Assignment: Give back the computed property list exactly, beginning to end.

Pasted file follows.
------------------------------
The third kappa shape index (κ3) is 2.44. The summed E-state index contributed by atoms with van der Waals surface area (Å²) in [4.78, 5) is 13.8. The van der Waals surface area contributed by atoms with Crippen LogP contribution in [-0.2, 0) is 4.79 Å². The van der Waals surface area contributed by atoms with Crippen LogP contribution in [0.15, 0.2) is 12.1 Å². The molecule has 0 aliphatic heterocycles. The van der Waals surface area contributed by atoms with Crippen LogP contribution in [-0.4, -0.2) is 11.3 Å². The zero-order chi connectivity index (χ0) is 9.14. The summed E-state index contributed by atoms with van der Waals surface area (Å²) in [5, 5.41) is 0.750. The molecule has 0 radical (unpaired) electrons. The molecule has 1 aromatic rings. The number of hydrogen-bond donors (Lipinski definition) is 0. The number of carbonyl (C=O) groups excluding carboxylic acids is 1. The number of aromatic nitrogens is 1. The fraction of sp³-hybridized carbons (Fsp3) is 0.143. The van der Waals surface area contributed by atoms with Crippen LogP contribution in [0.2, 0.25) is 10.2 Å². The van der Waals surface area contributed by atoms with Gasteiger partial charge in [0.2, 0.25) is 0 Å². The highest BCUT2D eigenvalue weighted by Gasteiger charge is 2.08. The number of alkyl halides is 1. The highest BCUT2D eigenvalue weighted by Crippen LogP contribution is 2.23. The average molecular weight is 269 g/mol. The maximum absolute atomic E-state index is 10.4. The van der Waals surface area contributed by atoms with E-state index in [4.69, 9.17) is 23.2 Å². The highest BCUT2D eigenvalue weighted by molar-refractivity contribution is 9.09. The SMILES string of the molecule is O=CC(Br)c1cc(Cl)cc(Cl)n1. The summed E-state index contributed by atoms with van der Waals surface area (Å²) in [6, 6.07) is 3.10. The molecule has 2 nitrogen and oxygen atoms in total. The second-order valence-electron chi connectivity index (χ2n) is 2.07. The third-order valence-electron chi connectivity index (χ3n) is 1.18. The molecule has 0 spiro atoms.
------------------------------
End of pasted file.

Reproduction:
The third kappa shape index (κ3) is 2.44. The summed E-state index contributed by atoms with van der Waals surface area (Å²) in [4.78, 5) is 13.8. The van der Waals surface area contributed by atoms with Crippen LogP contribution in [-0.2, 0) is 4.79 Å². The van der Waals surface area contributed by atoms with Crippen LogP contribution in [0.15, 0.2) is 12.1 Å². The molecule has 0 aliphatic heterocycles. The van der Waals surface area contributed by atoms with Crippen LogP contribution in [-0.4, -0.2) is 11.3 Å². The zero-order chi connectivity index (χ0) is 9.14. The summed E-state index contributed by atoms with van der Waals surface area (Å²) in [5, 5.41) is 0.750. The molecule has 0 radical (unpaired) electrons. The molecule has 1 aromatic rings. The number of hydrogen-bond donors (Lipinski definition) is 0. The number of carbonyl (C=O) groups excluding carboxylic acids is 1. The number of aromatic nitrogens is 1. The fraction of sp³-hybridized carbons (Fsp3) is 0.143. The van der Waals surface area contributed by atoms with Crippen LogP contribution in [0.2, 0.25) is 10.2 Å². The van der Waals surface area contributed by atoms with Gasteiger partial charge in [0.2, 0.25) is 0 Å². The highest BCUT2D eigenvalue weighted by Gasteiger charge is 2.08. The number of alkyl halides is 1. The highest BCUT2D eigenvalue weighted by Crippen LogP contribution is 2.23. The average molecular weight is 269 g/mol. The maximum absolute atomic E-state index is 10.4. The van der Waals surface area contributed by atoms with E-state index in [4.69, 9.17) is 23.2 Å². The highest BCUT2D eigenvalue weighted by molar-refractivity contribution is 9.09. The SMILES string of the molecule is O=CC(Br)c1cc(Cl)cc(Cl)n1. The summed E-state index contributed by atoms with van der Waals surface area (Å²) in [6, 6.07) is 3.10. The molecule has 2 nitrogen and oxygen atoms in total. The second-order valence-electron chi connectivity index (χ2n) is 2.07. The third-order valence-electron chi connectivity index (χ3n) is 1.18. The molecule has 0 spiro atoms.